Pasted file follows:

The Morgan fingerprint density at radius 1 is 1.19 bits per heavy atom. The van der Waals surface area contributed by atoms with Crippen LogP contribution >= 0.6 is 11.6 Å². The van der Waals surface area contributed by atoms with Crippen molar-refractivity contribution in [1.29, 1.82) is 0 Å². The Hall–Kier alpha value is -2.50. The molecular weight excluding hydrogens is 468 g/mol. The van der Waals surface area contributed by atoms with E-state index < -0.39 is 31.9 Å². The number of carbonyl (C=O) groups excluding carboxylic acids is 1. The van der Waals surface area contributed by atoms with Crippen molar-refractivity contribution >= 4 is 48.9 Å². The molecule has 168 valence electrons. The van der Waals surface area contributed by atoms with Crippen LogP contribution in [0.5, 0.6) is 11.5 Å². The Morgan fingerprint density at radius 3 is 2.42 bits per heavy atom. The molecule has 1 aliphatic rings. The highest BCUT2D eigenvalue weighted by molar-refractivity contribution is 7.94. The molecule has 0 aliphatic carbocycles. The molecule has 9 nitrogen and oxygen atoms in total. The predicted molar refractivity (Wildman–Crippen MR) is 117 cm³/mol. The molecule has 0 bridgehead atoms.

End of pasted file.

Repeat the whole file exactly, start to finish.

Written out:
The Morgan fingerprint density at radius 1 is 1.19 bits per heavy atom. The van der Waals surface area contributed by atoms with Crippen LogP contribution >= 0.6 is 11.6 Å². The van der Waals surface area contributed by atoms with Crippen molar-refractivity contribution in [1.29, 1.82) is 0 Å². The Hall–Kier alpha value is -2.50. The molecular weight excluding hydrogens is 468 g/mol. The van der Waals surface area contributed by atoms with E-state index < -0.39 is 31.9 Å². The number of carbonyl (C=O) groups excluding carboxylic acids is 1. The van der Waals surface area contributed by atoms with Crippen molar-refractivity contribution >= 4 is 48.9 Å². The molecule has 168 valence electrons. The van der Waals surface area contributed by atoms with Crippen LogP contribution in [0.5, 0.6) is 11.5 Å². The Morgan fingerprint density at radius 3 is 2.42 bits per heavy atom. The molecule has 1 aliphatic rings. The highest BCUT2D eigenvalue weighted by molar-refractivity contribution is 7.94. The molecule has 0 aliphatic carbocycles. The molecule has 9 nitrogen and oxygen atoms in total. The predicted molar refractivity (Wildman–Crippen MR) is 117 cm³/mol. The molecule has 0 bridgehead atoms.